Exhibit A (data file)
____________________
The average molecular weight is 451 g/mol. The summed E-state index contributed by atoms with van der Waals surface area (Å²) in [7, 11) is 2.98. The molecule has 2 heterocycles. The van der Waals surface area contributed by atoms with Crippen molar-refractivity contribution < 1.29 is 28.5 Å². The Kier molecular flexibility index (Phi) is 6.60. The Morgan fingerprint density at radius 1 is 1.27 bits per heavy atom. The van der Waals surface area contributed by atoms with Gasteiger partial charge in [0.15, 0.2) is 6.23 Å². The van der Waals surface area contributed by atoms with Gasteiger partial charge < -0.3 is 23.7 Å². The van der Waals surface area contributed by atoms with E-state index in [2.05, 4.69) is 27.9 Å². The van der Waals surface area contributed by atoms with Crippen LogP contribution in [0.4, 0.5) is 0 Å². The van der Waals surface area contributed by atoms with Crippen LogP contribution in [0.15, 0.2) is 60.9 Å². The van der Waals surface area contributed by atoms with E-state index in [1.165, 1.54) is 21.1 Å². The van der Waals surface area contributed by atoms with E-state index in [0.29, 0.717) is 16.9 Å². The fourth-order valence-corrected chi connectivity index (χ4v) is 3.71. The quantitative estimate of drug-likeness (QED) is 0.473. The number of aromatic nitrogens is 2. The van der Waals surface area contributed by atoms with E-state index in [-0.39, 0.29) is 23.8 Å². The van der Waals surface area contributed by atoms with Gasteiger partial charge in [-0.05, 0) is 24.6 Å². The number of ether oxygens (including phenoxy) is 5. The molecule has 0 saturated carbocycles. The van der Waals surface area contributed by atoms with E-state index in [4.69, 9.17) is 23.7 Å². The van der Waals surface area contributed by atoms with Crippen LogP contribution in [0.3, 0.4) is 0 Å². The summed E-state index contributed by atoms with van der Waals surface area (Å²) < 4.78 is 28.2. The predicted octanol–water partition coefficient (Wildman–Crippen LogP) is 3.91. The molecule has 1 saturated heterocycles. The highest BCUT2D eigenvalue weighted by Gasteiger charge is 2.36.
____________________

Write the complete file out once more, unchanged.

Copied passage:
The average molecular weight is 451 g/mol. The summed E-state index contributed by atoms with van der Waals surface area (Å²) in [7, 11) is 2.98. The molecule has 2 heterocycles. The van der Waals surface area contributed by atoms with Crippen molar-refractivity contribution < 1.29 is 28.5 Å². The Kier molecular flexibility index (Phi) is 6.60. The Morgan fingerprint density at radius 1 is 1.27 bits per heavy atom. The van der Waals surface area contributed by atoms with Gasteiger partial charge in [0.15, 0.2) is 6.23 Å². The van der Waals surface area contributed by atoms with Gasteiger partial charge < -0.3 is 23.7 Å². The van der Waals surface area contributed by atoms with E-state index in [2.05, 4.69) is 27.9 Å². The van der Waals surface area contributed by atoms with Crippen LogP contribution in [0.4, 0.5) is 0 Å². The van der Waals surface area contributed by atoms with Crippen LogP contribution in [0.15, 0.2) is 60.9 Å². The van der Waals surface area contributed by atoms with E-state index in [1.165, 1.54) is 21.1 Å². The van der Waals surface area contributed by atoms with E-state index in [0.29, 0.717) is 16.9 Å². The fourth-order valence-corrected chi connectivity index (χ4v) is 3.71. The quantitative estimate of drug-likeness (QED) is 0.473. The number of aromatic nitrogens is 2. The van der Waals surface area contributed by atoms with E-state index in [-0.39, 0.29) is 23.8 Å². The van der Waals surface area contributed by atoms with Gasteiger partial charge in [-0.05, 0) is 24.6 Å². The number of ether oxygens (including phenoxy) is 5. The molecule has 0 saturated carbocycles. The van der Waals surface area contributed by atoms with E-state index in [4.69, 9.17) is 23.7 Å². The van der Waals surface area contributed by atoms with Crippen LogP contribution in [0.3, 0.4) is 0 Å². The summed E-state index contributed by atoms with van der Waals surface area (Å²) < 4.78 is 28.2. The predicted octanol–water partition coefficient (Wildman–Crippen LogP) is 3.91. The molecule has 1 saturated heterocycles. The highest BCUT2D eigenvalue weighted by Gasteiger charge is 2.36.